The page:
Orson Krennic is a rising star within the Republic during the Clone Wars and, after stealing plans for a super battle station from the Separatists—knowing that a successful build could allow him to usurp Governor Tarkin, his military rival, in Senator Palpatine’s good graces— he decides the Republic needs to make one of their own. (Considering how often plans for massive space stations keep getting stolen in the Star Wars universe, am I the only one that’s wondering if perhaps all the major players in Star Wars are using the same firewall responsible for the Sony hacking scandal of 2015?)
Unfortunately, none of the Republic scientists can figure out how to make a truly devastating weapon for the massive battle station they’re constructing. (And, as we’ve learned from U.S. military tank development in our world, building a massive military object without a gigantic gun just makes you look stupid!)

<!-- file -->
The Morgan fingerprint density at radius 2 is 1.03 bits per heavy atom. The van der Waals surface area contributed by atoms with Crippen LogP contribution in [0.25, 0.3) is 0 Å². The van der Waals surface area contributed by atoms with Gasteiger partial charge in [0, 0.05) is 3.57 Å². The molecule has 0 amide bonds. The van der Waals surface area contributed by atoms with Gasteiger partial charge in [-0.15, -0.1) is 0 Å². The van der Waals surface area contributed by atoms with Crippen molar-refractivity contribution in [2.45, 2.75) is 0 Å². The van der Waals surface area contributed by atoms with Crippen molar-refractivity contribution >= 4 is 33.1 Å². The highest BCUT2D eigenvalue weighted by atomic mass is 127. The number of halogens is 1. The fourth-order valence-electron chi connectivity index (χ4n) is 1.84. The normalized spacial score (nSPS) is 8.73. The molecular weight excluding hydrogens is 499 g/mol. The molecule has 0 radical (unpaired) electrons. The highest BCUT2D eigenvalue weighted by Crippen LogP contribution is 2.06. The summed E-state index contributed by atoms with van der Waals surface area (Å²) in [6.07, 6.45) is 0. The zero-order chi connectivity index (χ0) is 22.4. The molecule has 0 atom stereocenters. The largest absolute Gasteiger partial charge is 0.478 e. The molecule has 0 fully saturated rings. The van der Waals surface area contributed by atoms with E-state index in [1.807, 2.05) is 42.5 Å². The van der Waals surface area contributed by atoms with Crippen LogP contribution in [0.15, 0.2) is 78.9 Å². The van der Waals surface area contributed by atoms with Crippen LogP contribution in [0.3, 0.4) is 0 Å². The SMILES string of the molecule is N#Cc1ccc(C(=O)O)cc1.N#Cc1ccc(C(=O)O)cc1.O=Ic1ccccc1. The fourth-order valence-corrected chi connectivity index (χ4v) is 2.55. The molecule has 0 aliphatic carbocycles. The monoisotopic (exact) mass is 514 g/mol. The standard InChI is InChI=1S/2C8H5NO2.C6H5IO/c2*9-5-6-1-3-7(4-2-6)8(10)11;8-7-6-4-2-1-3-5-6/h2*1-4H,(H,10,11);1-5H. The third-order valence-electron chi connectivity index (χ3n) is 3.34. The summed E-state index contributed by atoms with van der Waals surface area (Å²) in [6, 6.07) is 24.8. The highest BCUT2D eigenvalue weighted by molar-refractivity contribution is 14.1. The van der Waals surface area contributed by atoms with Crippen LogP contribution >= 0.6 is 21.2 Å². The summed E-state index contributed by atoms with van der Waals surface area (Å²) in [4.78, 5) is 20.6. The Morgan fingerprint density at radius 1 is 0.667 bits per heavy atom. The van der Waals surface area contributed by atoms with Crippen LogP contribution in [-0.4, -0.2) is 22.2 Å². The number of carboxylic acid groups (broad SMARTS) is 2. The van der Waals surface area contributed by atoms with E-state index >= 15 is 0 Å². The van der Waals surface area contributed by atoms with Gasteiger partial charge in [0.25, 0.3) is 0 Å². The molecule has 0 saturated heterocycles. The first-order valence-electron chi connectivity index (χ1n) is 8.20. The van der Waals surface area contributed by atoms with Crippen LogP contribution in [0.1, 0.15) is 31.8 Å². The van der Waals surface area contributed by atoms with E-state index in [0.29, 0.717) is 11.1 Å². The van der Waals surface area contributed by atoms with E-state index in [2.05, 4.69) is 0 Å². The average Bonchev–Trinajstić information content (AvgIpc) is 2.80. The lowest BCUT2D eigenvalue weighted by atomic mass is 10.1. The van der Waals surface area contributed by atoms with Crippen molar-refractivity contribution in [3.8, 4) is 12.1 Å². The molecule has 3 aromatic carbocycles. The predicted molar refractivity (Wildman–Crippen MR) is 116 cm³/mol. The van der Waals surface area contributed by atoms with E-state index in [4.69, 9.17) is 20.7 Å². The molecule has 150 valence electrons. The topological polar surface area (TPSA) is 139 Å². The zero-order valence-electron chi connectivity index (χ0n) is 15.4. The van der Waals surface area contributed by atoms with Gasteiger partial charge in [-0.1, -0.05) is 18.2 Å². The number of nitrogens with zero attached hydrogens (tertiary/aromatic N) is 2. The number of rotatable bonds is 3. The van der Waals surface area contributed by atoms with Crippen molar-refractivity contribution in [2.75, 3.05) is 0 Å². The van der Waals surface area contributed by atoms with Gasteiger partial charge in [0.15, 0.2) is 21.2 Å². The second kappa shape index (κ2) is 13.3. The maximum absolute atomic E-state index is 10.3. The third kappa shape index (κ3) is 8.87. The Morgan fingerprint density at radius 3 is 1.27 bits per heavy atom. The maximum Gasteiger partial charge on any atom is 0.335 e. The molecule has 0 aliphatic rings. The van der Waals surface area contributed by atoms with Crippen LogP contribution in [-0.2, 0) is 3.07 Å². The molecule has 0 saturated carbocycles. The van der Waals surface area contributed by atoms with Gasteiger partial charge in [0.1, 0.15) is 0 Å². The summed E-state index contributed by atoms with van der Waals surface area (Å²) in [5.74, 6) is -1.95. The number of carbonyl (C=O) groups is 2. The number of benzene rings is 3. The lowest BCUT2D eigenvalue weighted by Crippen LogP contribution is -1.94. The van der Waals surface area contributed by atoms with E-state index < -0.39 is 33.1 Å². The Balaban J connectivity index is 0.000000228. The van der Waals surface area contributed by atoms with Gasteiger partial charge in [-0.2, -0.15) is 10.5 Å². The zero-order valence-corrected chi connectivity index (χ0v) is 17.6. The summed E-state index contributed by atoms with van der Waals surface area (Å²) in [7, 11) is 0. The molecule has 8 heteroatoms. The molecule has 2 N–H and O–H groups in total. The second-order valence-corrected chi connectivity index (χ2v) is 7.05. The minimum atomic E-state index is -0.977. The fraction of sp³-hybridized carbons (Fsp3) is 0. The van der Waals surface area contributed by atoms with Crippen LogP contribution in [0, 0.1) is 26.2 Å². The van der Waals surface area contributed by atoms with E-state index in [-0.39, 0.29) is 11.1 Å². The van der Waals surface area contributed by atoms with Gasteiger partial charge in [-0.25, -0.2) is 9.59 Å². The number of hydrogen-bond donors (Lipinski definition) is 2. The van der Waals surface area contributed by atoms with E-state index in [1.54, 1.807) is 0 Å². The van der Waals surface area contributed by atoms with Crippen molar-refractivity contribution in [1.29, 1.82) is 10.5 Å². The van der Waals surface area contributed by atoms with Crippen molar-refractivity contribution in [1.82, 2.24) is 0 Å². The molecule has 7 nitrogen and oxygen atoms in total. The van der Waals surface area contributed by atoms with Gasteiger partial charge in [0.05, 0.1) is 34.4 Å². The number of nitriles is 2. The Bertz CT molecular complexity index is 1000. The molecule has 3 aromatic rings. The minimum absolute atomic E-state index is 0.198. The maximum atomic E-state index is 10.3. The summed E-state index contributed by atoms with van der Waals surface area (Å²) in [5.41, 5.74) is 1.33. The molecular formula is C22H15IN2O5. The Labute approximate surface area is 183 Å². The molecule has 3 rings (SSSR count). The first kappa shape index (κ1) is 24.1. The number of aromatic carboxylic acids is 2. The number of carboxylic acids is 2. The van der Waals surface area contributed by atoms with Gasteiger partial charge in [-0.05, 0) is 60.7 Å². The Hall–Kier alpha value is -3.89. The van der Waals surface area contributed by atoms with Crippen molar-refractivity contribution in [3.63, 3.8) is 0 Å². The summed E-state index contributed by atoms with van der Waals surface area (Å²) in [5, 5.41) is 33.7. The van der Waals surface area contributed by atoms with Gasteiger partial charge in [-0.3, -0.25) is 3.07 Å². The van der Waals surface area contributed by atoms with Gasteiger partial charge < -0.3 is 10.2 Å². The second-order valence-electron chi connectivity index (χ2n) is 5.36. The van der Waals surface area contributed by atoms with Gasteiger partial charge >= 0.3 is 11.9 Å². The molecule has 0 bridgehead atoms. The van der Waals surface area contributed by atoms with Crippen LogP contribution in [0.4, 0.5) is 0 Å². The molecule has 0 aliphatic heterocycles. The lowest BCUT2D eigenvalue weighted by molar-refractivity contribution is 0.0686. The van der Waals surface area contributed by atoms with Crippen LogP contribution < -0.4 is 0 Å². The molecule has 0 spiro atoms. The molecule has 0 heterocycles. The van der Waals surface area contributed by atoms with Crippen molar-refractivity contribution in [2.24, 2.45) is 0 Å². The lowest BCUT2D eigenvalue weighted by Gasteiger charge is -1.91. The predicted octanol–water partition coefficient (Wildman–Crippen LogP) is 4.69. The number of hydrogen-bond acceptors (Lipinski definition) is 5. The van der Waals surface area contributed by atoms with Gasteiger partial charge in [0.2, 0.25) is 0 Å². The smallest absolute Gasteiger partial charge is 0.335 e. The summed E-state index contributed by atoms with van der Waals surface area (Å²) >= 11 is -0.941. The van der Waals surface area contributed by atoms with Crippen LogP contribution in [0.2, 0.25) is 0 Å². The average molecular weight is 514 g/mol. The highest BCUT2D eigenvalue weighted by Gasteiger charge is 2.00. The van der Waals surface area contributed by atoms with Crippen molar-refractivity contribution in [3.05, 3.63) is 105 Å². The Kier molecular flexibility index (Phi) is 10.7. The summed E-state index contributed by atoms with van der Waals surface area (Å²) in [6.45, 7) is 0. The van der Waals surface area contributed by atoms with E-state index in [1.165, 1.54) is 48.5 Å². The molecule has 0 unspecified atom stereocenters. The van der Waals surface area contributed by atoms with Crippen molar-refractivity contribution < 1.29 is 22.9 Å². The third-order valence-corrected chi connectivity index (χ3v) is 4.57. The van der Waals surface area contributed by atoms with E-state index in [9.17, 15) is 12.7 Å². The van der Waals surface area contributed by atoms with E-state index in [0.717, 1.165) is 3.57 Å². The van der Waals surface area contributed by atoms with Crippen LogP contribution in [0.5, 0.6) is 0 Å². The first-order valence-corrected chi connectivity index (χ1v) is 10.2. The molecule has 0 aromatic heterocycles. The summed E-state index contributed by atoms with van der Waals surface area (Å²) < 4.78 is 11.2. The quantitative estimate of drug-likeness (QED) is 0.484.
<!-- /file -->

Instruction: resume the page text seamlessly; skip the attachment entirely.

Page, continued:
However, when Krennic realizes that his old schoolmate, Galen Erso–who is now a cutting edge power scientist specializing in crystal technology–is exploring a means of harvesting incredible power yields from Kyber crystals (the same crystals the Jedi use to power their light sabers), he realizes he might just have the solution he’s looking for.
After orchestrating a brilliant jail break for Galen, his wife, Lyra, and their new daughter, Jyn, from a world seized by the Separatists, Krennic must now begin the insidious social engineering required to transform a passive objector scientist into a designer of the greatest weapon of mass destruction in the galaxy.
Catalyst is the perfect title for this novel. One of the definitions of the word “catalyst” is “a thing that precipitates an event,” or, in the case of chemistry, “something that enables a dynamic reaction to occur.” Both parts of the definition are accurate in the case of this book and the Rogue One movie, because it both comes before AND enables the reaction that the upcoming film is based off of. (In addition to setting the stage, this book also gives you cool hints at things that have never been explained in Star Wars canon, such as alerting you to an anal retentive scientist who habitually includes minor errors in all of his work to prevent himself from becoming so perfectionistic he can’t move forward with his research, which could impact whether a certain exhaust port was covered or not in a certain set of blueprints.)